We’ve paid a lot of attention to these reports during the pandemic; it was often the only timely information available on the recession’s progress. But, well, Stanley’s view is widely shared; the data remain a mess.

Perhaps the system is reaching a tipping point. American Enterprise Institute analysts Brent Orrell and Matthew Leger make a case for “root-and-branch” reform in this brief piece. We’ll just pull a few paragraphs for you to consider. 

The root of the administrative problem with unemployment insurance is that it is mostly an early-twentieth-century law trying to serve a twenty-first-century workforce. With eligibility criteria designed for a Great Depression-era workforce, the number of workers eligible for and receiving unemployment benefits has gradually declined, leaving out categories of workers that didn’t exist when unemployment insurance was created. When debating the need to extend unemployment benefits during the pandemic, this very fact was lost on our political leaders and in the court of public opinion as millions were never able to access benefits to begin with. Just before the pandemic in 2019, studies showed that roughly 27 percent of unemployed workers were receiving benefits, consistent with the steady decline in the accessibility of unemployment insurance over the last couple of decades. Despite rule changes, emergency patches and benefit expansions created by Congress during the pandemic, one Harvard survey found that at the peak of the unemployment crisis in spring 2020 the percentage of actual recipients was 27 percent—suggesting that millions of people who qualified for unemployment insurance support hadn’t yet received it.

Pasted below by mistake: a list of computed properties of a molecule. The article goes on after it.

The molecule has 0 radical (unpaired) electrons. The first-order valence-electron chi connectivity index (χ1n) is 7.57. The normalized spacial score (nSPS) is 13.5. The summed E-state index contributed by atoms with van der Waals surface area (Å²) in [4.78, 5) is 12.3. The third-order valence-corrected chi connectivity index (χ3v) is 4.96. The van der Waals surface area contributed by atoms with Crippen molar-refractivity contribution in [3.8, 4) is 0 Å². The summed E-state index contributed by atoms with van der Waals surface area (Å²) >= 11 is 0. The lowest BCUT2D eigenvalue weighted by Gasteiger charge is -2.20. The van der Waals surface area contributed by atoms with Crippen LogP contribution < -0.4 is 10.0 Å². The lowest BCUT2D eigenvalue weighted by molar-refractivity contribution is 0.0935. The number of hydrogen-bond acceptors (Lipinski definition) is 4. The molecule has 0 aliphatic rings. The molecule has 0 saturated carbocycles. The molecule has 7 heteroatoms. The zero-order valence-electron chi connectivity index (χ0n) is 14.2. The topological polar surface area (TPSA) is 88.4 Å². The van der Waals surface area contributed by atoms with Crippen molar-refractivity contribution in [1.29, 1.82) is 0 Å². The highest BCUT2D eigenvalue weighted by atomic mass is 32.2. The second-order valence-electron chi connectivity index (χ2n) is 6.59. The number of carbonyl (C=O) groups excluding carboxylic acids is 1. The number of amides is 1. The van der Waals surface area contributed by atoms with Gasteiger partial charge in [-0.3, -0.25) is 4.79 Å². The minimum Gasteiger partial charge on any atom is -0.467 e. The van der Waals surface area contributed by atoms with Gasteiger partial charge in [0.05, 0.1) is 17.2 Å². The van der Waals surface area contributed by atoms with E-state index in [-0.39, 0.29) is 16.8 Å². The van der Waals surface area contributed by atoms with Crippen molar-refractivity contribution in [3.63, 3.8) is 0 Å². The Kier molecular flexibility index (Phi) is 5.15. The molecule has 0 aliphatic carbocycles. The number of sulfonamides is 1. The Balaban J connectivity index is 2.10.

Perhaps the greatest, and costliest, irony of our recent unemployment insurance troubles is how this complex, patchwork system failed in both its primary role of helping unemployed workers and its secondary task of fraud prevention. Billions of dollars were siphoned out of the system by computer hackers overseas while cash-strapped Americans saw their payments delayed by systems supposedly designed to keep bad actors out

And their conclusion:

Congress needs a thorough review of the challenges of the existing unemployment insurance system, with the aim of a root-and-branch redesign. Such a transformation would include updated eligibility criteria to better reflect the makeup of today’s modern workforce; simplified application processes that reduce the burden on applicants and administrators; and built-in flexibilities that will allow states to adapt to future mass unemployment events as well as helping them keep pace with the accelerating pace of labor market change. Only then should we consider investing in technological fixes that are aligned to and will effectively implement refreshed and updated policies.

Not sure about all that, but clearly, something should change.

House Republican budget proposal released. Like Senate GOP plan it doesn’t raise taxes.